For the manner in which men live is so different from the way in which they ought to live, that he who leaves the common course for that which he ought to follow will find that it leads him to ruin rather than safety.

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Saturday, February 27, 2016

Sontaku Knives

Today's mission was to see if I could get three blades ground. Mission accomplished. I also accomplished it early enough that I decided to go ahead and fire up the kiln. As I write this, they are approaching their hardening temperature. So, we'll see the finished product a little later.

Three blades, all shaped, with hardware holes drilled. These are ready to have the bevels ground.

A Little Bakery: Bouchons

I bake all of the time, I just forget to post about it here. So here's a little something that I made the other day...

Bouchons are one of my favorite desserts. Of the small, single serving type, they are tops. Basically a brownie in the shape of a cork. I love these little guys.

Tiny one or two bite treats. They are packed with flavor...and calories...and butter...and sugar.

Friday, February 19, 2016

The Ralph Gauge

About a week ago, Ralph Boumenot asked if I could make a gauge for him. He'd been hunting for about 2 years for someone to make it for him.

Normally, I would have posted this as I made it. However, I wanted Ralph to receive his gauge before I posted anything. You can read about it from him here. 

Basically, what Ralph wanted was a solid brass dovetail marking gauge, based loosely on an older Hayward design. Instead of the double angle on the gauge that most of us are accustomed to, he wanted a 1:7 slope on one side and square on the other. Sure, you have to mark and flip as you lay out your dovetails, but you also have a built in square on your gauge. I think Ralph is onto something.

Following is about how I made it.  Just highlights, really. Sometimes I forget to take pictures when I get going.

Before starting, I wanted to make a 1:7 gauge of my own. This will get used later to mill the final angle into the finished product. It will replace the parallels that are usually used while milling a part.

Sunday, February 14, 2016

Mill Tram

Part of routine maintenance and set up of a milling machine is tramming. This is setting up the machine so that the head and table are in proper alignment. Typically this is done by swinging a dial indicator over the surface of the vice or table and adjusting as needed.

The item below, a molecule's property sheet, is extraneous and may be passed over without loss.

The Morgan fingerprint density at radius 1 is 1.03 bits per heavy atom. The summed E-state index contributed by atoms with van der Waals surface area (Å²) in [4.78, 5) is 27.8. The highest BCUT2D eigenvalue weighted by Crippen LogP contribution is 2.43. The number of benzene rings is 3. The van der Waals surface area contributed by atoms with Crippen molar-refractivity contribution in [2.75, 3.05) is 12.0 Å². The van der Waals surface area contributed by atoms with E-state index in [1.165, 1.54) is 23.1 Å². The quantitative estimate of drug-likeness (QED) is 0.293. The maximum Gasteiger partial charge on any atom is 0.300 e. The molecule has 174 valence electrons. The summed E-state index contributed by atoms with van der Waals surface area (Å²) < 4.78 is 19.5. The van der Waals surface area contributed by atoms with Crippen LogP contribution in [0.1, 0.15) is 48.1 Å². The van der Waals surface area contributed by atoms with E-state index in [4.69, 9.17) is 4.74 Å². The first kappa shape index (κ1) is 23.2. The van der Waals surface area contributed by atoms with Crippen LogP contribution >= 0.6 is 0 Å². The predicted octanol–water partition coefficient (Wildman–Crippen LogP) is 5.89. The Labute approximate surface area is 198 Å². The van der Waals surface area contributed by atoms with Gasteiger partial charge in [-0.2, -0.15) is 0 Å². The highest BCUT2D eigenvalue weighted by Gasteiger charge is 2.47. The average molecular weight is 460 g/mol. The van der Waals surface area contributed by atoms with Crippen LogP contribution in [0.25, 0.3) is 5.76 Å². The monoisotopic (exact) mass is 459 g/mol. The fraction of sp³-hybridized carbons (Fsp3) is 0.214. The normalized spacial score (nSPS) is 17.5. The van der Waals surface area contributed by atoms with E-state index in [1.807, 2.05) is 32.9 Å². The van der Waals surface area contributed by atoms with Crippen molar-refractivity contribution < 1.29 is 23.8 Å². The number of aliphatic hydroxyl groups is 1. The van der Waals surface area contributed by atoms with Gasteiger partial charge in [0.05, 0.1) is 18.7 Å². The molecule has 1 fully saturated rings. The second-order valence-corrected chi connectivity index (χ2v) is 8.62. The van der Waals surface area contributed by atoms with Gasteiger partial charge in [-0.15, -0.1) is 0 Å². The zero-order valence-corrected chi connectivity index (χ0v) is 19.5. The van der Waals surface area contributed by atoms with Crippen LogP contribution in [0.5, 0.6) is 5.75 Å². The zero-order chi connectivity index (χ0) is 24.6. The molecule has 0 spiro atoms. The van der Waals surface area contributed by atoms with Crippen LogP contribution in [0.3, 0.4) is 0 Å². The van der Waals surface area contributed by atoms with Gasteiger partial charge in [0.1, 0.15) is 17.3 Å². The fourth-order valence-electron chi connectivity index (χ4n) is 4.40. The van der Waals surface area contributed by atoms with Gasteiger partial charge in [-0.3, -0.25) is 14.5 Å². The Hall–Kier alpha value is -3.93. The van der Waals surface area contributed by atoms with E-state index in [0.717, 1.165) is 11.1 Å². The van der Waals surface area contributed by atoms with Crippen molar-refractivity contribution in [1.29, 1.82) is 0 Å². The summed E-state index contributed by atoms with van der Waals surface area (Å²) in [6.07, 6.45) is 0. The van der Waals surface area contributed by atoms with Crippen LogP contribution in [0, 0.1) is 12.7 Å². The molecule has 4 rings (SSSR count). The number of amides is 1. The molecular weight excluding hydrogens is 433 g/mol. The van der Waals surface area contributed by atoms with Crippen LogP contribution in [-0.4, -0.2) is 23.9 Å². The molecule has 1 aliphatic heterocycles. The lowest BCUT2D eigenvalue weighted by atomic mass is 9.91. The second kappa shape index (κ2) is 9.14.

Thankfully, there's a time saving double indicator available to speed up the process.

Edge Technologies came up with this awesome set up. This is the miniature model The two indicators are 3" apart. I believe the standard model is 5". This size is good for my mill, since it is a bench top machine. Though slightly less accurate than a 5" spread, it still can set up your machine to a very high tolerance.

Tuesday, February 9, 2016

Mixing Shellac

Until now I've been using premixed shellac. I think those days are done. Having just finished a knife for my dad, I'm sold on the idea of mixing shellac flakes.

For a 1 pound cut, I want to use half an ounce of flakes to 4 ounces of alcohol.

Knife For My Dad

Of course, at some point, I have to make a knife for my dad. I promised him a paring knife, and here it is. I modified the pattern a bit so that it wouldn't exactly match my other paring knives. This is also the first knife that I have finished with flake shellac.
The handle is Canary wood.

Friday, February 5, 2016

New Norris Iron

I hinted about this the other day, and almost for forgot to post it.
The first part I made on my new mill is an iron for my Norris plane. I wanted to be able to use the plane without wearing out the original iron.
All done at home, from cutting to heat treating to grinding.

Seriously, isn't this the coolest thing ever? Coming out of the oven at an ungodly temperature. The iron is A2 tool steel, which means it has to be wrapped in stainless steel foil during the heat treat. You're not seeing the blade're seeing the heat it's giving off THROUGH the foil! I geek out over things like this.

Mill Improvement

In using my new milling machine, so far there is only one thing that I haven't liked: the lock handles for the X and Y axis.

One of the two X axis locks.As you can see, it can hit the base of the mill as you move in the Y axis. Unless it is locked, it has a tendency to flop down.

Tuesday, February 2, 2016

Saddle Sqaure

Here is a simple tool that I made for work.

For my day job I build machines. Most of the machines I build or repair use a lot of 2" square tube for their frames. During the course of my day I have to add a lot of holes to the frames. Typically for hanging wires or airlines. I'd say more than 75% of the time, I'm drilling on the centerline of the tube. Most of the remaining time I'm probably going to place a hole at 1/2" from the edge.

Fruit Knife

Latest creation, a fruit knife. A2 steel, red heart handle.
This knife is the latest to come out of my work shop. I've had some trouble logging in and posting project progress. Hoping I have that fixed and I can get caught up. Got lots of stuff going on right now!